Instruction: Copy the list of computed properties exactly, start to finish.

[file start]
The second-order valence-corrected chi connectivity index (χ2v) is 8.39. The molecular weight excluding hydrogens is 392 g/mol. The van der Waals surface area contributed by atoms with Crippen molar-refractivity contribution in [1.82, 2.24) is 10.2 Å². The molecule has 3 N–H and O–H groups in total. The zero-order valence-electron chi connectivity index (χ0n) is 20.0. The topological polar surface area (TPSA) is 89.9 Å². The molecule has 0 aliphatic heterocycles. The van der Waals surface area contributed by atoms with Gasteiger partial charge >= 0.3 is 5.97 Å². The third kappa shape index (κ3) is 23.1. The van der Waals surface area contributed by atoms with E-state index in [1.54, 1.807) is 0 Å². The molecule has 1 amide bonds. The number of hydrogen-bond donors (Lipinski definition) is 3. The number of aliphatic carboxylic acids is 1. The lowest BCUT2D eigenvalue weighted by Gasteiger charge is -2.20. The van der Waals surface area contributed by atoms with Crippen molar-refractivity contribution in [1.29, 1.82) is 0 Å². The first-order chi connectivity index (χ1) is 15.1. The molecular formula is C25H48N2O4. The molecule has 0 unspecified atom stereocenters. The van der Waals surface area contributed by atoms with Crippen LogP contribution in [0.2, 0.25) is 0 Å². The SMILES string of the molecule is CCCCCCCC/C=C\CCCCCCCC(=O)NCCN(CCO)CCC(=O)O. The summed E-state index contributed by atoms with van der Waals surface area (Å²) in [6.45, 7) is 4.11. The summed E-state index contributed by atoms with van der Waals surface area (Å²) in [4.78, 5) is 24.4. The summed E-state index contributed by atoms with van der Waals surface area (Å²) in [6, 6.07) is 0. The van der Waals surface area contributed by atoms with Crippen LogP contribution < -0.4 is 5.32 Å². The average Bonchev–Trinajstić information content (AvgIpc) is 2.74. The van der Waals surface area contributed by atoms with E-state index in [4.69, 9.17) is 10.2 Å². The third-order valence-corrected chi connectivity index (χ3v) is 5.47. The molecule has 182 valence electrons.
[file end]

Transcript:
The second-order valence-corrected chi connectivity index (χ2v) is 8.39. The molecular weight excluding hydrogens is 392 g/mol. The van der Waals surface area contributed by atoms with Crippen molar-refractivity contribution in [1.82, 2.24) is 10.2 Å². The molecule has 3 N–H and O–H groups in total. The zero-order valence-electron chi connectivity index (χ0n) is 20.0. The topological polar surface area (TPSA) is 89.9 Å². The molecule has 0 aliphatic heterocycles. The van der Waals surface area contributed by atoms with Gasteiger partial charge >= 0.3 is 5.97 Å². The third kappa shape index (κ3) is 23.1. The van der Waals surface area contributed by atoms with E-state index in [1.54, 1.807) is 0 Å². The molecule has 1 amide bonds. The number of hydrogen-bond donors (Lipinski definition) is 3. The number of aliphatic carboxylic acids is 1. The lowest BCUT2D eigenvalue weighted by Gasteiger charge is -2.20. The van der Waals surface area contributed by atoms with Crippen molar-refractivity contribution in [1.29, 1.82) is 0 Å². The first-order chi connectivity index (χ1) is 15.1. The molecular formula is C25H48N2O4. The molecule has 0 unspecified atom stereocenters. The van der Waals surface area contributed by atoms with Crippen LogP contribution in [0.2, 0.25) is 0 Å². The SMILES string of the molecule is CCCCCCCC/C=C\CCCCCCCC(=O)NCCN(CCO)CCC(=O)O. The summed E-state index contributed by atoms with van der Waals surface area (Å²) in [6.45, 7) is 4.11. The summed E-state index contributed by atoms with van der Waals surface area (Å²) in [4.78, 5) is 24.4. The summed E-state index contributed by atoms with van der Waals surface area (Å²) in [6, 6.07) is 0. The van der Waals surface area contributed by atoms with Crippen LogP contribution < -0.4 is 5.32 Å². The average Bonchev–Trinajstić information content (AvgIpc) is 2.74. The van der Waals surface area contributed by atoms with E-state index in [4.69, 9.17) is 10.2 Å². The third-order valence-corrected chi connectivity index (χ3v) is 5.47. The molecule has 182 valence electrons.